At the same time when the majority of the NASA executives were eating breakfast on Wednesday morning, the space bureau’s Juno exploration was screeching above the cloud roofs of Jupiter at about 130,000 miles per hour.
The mission that is priced at $1 billion sends Juno revolving about the planet on an elliptical orbit around one time in every 53.5 days. The probe effected its eleventh narrow pass, or perijove, about 9:36 a.m. ET on February 7, which helped it to get amazingly beautiful pictures of the gas planet in the method.
Jupiter’s latest pictures show enormous rings of whirling winds and a strangely shiny, pillowy cloud, amongst different characteristics.
At times, it takes Juno days ( or even weeks ) to transmit back all of its raw copy data, but the JunoCam instrument’s unparalleled view is constantly worth the delay.
Here are several of the attractive fresh pictures we’ve observed from Juno’s newest orbit.
Juno’s journey started with its launch on August 5, 2011. It took the spaceship almost five years to enter the orbit of Jupiter.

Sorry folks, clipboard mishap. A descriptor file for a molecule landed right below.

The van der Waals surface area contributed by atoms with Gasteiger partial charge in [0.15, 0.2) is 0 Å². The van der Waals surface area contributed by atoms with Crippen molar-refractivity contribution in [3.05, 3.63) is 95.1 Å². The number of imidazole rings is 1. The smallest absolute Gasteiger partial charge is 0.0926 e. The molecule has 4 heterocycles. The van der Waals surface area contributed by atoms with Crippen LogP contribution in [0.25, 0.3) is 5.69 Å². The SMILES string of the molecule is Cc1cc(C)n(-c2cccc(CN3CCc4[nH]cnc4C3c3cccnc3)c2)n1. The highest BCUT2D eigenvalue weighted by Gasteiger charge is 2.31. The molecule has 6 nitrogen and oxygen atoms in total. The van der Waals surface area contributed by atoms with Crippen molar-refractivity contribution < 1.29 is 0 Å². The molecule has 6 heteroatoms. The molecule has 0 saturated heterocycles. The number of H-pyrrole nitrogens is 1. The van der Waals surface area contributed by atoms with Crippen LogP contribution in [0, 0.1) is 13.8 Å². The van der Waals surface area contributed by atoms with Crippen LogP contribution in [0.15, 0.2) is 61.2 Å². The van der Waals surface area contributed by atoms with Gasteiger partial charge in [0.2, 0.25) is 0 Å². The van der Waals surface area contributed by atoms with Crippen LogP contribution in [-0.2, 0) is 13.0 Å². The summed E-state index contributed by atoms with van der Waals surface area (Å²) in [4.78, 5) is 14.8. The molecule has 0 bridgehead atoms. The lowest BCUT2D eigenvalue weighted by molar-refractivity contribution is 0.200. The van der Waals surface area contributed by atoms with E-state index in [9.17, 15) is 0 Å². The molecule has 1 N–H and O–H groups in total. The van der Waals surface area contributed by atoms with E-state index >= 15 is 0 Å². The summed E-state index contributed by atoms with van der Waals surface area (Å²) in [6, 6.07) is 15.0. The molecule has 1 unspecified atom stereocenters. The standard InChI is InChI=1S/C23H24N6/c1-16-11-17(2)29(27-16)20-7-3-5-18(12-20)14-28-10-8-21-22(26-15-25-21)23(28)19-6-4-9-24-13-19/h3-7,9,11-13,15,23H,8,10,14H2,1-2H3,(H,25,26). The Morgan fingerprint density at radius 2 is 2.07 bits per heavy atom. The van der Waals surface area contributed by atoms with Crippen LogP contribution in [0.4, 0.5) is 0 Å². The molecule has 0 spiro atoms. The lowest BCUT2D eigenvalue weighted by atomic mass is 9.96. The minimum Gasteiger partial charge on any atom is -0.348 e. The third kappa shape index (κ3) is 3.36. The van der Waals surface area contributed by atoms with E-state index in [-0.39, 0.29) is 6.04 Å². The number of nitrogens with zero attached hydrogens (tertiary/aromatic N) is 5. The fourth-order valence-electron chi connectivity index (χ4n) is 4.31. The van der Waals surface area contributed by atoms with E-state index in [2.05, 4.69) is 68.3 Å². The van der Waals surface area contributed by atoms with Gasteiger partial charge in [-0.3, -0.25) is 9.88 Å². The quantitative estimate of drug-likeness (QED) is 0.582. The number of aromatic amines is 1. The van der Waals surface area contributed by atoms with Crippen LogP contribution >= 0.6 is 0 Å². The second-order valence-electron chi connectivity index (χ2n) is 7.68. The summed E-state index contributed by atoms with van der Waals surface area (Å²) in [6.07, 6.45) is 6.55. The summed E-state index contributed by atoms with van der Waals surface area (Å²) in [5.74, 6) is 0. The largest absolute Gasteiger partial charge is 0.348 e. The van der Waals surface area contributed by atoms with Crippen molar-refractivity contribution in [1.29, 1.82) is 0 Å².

Radiation fields about Jupiter are so powerful that they can destroy electronics, so NASA set Juno on a plan to use very limited time nearby to the planet.
Juno pulls off a two-hour flyby, called a perijove, once every 53.5 days — the length of its wild orbit around Jupiter.
Storming the planet reduces radiation pollution yet permits unprecedented views like this one. In this picture, a single and strangely luminous cloud are detected in a maelstrom of storms.
Juno is the first and only spacecraft ever to spy on Jupiter’s poles.
Those poles are choked with clusters of storms, some the size of Earth’s continents or oceans.
The Great Red Spot, which is shrinking daily — and may vanish within a decade or two.
But we may see a new superstorm emerge on the planet during our lifetimes.
NASA believes Juno can examine Jupiter for minimum two or three years further. Juno could probe beyond the planet’s thick clouds with its non-camera instruments, and expose unique features regarding Jupiter’s internal composition.
Meanwhile, we believe Juno will proceed to transmit back beautiful fresh images of the solar system’s biggest planet.
The pictures received online seldom come from NASA, though: The information becomes posted to a specific website where a community of science and art lovers can take the black-and-white records and twitch them into beautiful color photos, which they upload back to the website.